The Marvel Cinematic Universe has been a bit stale as of late. Ever since the release of Avengers: Infinity War, the direction of this IP juggernaut has felt rudderless. Movies and shows have jumped around time periods and tones with varying levels of quality, ranging from relative heights like Spiderman: No Way Home to all-time lows. Looking at you, Eternals.
As a side effect of this more haphazard approach, some films and shows have been able to operate in their own unique genres, appealing to different niches. Doctor Strange and the Multiverse of Madness, Ms. Marvel, and She-Hulk offer more distinct approaches to the Marvel formula than normal (campy horror, playful family drama, and legal comedy). Unfortunately, they all missed the mark in one way or another. However, just in time for the Halloween season, Marvel has finally released a creative, high-quality product worthy of the Marvel Studios nameplate: Werewolf by Night.
Helmed by long-time composer Michael Giacchino (The Batman, Jurassic World, Up) in his directorial debut, Werewolf by Night is an action horror flick in the vein of classic monster movies from the ’30s and ’40s. It particularly takes inspiration from oldies like Dr. Jekyll and Mr. Hyde as well as more recent films like The Mummy and Ready or Not. Giacchino fits right in, brilliantly replicating the black-and-white film aesthetic of classic horror. He captures action scenes with ease, showing off his technical skills with long takes filled with brutal action. The transformation of a man into a werewolf is an especially memorable moment, and stands out amongst the somewhat boilerplate camerawork seen in Marvel Phase Four. Giacchino also composes the score here, which is appropriately macabre. After this excellent first outing, Giacchino absolutely deserves the opportunity to head a full-length feature film.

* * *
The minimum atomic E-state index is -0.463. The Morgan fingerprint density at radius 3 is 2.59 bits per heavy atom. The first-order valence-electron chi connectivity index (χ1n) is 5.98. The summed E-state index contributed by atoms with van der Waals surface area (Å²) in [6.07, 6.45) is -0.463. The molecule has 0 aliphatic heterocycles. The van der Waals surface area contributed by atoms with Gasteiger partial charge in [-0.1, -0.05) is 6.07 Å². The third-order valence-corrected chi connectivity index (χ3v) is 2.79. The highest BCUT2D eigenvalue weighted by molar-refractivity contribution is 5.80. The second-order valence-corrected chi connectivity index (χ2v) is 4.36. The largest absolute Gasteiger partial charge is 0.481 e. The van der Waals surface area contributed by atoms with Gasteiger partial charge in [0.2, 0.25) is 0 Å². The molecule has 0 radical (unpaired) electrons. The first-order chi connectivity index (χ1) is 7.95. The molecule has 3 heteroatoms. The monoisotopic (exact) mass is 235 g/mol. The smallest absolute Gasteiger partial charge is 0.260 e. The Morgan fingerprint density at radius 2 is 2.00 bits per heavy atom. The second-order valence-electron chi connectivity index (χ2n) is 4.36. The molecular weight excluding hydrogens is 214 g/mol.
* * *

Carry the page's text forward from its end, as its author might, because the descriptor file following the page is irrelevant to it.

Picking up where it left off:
Gael García Bernal and Laura Donnelly star as Jack Russell and Elsa Bloodstone, two monster hunters who come to a professional gathering after the death of their leader. There, the new leader will be crowned after a hunt. Werewolf by Night has a slim runtime of 53 minutes, but García Bernal and Donnelly’s chemistry still manages to shine through. García Bernal depicts Jack Russell as a truly kind soul with a dark side, while Donnelly oozes charisma. Together, they do most of the heavy lifting to ensure the plot stays compelling.
Werewolf by Night never overstays its welcome, but I couldn’t help but feel the television film left some meat on the bone. The more interesting parts of its main characters are either outright explained or left to small throwaway comments. Elsa’s past in particular is important, but is mostly told in a big expository dump. Expanding the story to a full-length script would not only flesh out the interesting backstories of our leads, but also the motley crew of ensemble characters that mostly serve as fresh meat. The antagonist, Verussa, could particularly use the extra time for more character development. In addition, though the film is more violent and dark than the average Marvel work, a few of the running gags fall flat and don’t quite fit with the overall tone Giacchino is going for.
Overall, Werewolf by Night is an excellent short film created with care and it shows. The sets establish a great spooky mood, the cinematography and camerawork are outstanding, the action is vicious, and the story is the perfect kickoff to the Halloween season. Does Werewolf by Night reinvent the wheel? No. But it’s a fun-as-hell ride from beginning to end that is absolutely deserving of your time.